The efficacy of tonsillectomy, adenoidectomy, and T&A on otitis media has been investigated in many studies. Currently in the United States, tympanostomy tubes, adenoidectomy, or both are recommended for otitis media with effusion in patients age 4 or older based on several systematic reviews [6, 13,14,15]. Adenoidectomy is not recommended in patients younger than 4 if there are no distinct indications such as nasal obstruction or chronic adenoiditis .
The pathophysiology of otitis media includes dysfunction in ventilation, drainage of secretion, and mucosa edema due to negative pressure caused by Eustachian tube dysfunction. Adenoidectomy may enhance Eustachian tube function, which would improve ventilation and drainage and help control pressure in the middle ear. In contrast, tonsillectomy alone may not be a helpful treatment for otitis media because tonsils are not anatomically associated with Eustachian tube function. Biofilms of bacteria in the adenoid have been reported to cause inflammation and mucosal edema, resulting in otitis media [5, 16, 17]. Paradise et al. suggested that otitis media could be associated with infection not only in the nasopharynx, but also in the oropharynx based on their results that T&A was narrowly more efficacious against otitis media than adenoidectomy only .
The effect of T&A on the use of medical services has been reported in several studies. Tarasiuk et al. reported reductions in total annual health care costs, number of new admissions, emergency department visits, number of consultations, and prescribed drugs in children with obstructive sleep apnea syndrome who had T&A . Using Medicaid data from the United States, Chang et al. reported a reduction in costs after T&A in children with adenotonsillar hypertrophy due to less antibiotic use and fewer outpatient visits . However, these studies analyzed visits and the costs of diseases other than otitis media. Furthermore, the characteristics of patients included in our study are different from those of previous studies. We included patients from a national database that included a representative population with data on whole-household income.
We did not find any significant differences in number of medical services used in association with otitis media between surgery and non-surgery groups before and after surgery. Similarly, the cost of medical services used in association with otitis media was not significantly different between the two groups after surgery. Medical service costs, however, were significantly higher in the surgery group 1 year before surgery. Overall, T&A did not appear to help decrease the number or cost of medical services used in association with otitis media.
The abrupt increase in the cost of medical services used in association with otitis media observed in the T&A group but not the non-T&A group 1 year before surgery is difficult to explain. It could be attributable to the cost associated with preoperative workups before undergoing general anesthesia, including complete blood count, blood chemistry, chest plain radiography, and electrocardiography. Although these costs are not directly associated with otitis media, many of the patients who underwent preoperative workups might have had accompanying otitis media, and the main diagnostic codes of some patients might have been the codes associated with otitis media. No medical services except preoperative workups could have caused such an abrupt increase in costs just before surgery.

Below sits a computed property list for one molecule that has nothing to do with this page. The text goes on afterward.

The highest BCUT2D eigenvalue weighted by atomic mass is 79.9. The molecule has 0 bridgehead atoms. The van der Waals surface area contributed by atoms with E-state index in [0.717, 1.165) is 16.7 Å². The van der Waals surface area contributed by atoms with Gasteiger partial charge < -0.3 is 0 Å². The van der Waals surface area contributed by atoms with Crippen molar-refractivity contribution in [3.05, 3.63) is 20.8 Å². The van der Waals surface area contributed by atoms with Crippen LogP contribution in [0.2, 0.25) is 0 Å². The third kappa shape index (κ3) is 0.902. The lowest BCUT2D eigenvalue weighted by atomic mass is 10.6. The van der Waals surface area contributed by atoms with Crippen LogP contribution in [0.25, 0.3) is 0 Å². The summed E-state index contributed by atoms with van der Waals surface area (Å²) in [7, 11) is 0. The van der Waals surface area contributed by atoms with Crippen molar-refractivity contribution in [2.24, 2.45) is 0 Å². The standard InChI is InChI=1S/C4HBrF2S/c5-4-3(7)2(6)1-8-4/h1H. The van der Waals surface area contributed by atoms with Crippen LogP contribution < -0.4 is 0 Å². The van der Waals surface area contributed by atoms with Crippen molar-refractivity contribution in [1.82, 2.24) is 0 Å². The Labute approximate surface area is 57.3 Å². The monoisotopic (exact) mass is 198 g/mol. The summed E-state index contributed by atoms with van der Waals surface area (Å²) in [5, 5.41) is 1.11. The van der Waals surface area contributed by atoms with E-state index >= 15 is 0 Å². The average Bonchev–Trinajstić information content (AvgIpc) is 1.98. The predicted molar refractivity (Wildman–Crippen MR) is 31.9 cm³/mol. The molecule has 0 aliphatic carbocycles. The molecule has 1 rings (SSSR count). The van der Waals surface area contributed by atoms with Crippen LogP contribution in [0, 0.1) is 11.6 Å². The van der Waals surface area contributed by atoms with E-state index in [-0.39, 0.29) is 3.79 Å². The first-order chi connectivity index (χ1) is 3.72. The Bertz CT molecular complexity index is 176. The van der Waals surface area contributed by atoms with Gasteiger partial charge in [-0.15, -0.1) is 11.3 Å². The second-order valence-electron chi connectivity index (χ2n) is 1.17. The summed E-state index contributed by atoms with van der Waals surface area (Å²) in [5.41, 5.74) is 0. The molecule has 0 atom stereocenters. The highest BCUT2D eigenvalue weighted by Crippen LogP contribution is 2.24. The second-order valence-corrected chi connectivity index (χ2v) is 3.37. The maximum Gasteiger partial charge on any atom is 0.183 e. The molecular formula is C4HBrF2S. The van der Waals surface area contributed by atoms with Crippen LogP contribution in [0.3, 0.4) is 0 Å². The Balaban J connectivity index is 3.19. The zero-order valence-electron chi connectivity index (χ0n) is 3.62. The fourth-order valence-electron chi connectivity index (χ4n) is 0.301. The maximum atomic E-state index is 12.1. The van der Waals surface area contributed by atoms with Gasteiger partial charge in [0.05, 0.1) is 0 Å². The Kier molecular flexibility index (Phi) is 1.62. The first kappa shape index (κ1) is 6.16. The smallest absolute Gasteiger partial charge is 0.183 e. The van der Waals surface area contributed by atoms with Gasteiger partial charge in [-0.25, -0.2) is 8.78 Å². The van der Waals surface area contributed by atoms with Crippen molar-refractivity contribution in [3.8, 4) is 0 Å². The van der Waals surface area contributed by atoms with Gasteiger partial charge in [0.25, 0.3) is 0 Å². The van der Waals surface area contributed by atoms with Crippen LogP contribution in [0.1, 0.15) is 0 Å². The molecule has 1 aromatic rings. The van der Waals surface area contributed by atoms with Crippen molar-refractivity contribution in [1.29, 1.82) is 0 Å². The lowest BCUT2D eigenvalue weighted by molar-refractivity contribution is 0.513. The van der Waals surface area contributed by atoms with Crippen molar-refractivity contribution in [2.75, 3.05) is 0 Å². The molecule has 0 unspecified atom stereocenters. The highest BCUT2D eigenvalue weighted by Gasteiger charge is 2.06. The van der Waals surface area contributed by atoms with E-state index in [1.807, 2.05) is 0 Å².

Considering this, the continued decrease in cost in the T&A group immediately after surgery does not demonstrate effectiveness of T&A for otitis media. If T&A were effective for otitis media, both the number and cost of medical services used in association with otitis media would become significantly lower in the T&A group than in the non-T&A group after surgery. The cost of medical services used in association with otitis media decreased with time after surgery in both groups. This could be attributed to a spontaneous decrease of otitis media occurrence. Based on the results of this study, it seems that T&A is not related to otitis media regarding number and cost of medical services.
Although this study was retrospective in nature and based on National Health Insurance Service data, and although the data were analyzed by diagnostic codes, we believe that the relationships between T&A and otitis media with respect to medical services used were effectively evaluated for a sample cohort that represented the wider population. The T&A and non-T&A groups in this study had similar sociodemographic characteristics, and the object of the study was to investigate differences in the number and cost of medical services used by the two groups. Thus, the effects of other factors, such as sex, age, income, residence, and factors that can influence the incidence of otitis media (such as allergies and other comorbidities), were not investigated using multivariate regression analysis. Also, detailed costs for consultation fees, workups, and treatment procedures could not be compared between the two groups, as the National Sample Cohort database only contained data on the total cost of medical services used in association with otitis media. Nonetheless, this research is significant because it is the first study to use population-based data to investigate the effect of T&A on the use of medical services related to otitis media.
Patients who underwent adenoidectomy alone or tonsillectomy alone were not included in this study because there were few of them. A future study that designates more surgery classifications (e.g., tonsillectomy alone, adenoidectomy alone, and T&A) may provide more meaningful results. Population-based studies may also be important for national health authorities to identify medical services used in association with otitis media and to manage national health insurance funds appropriately.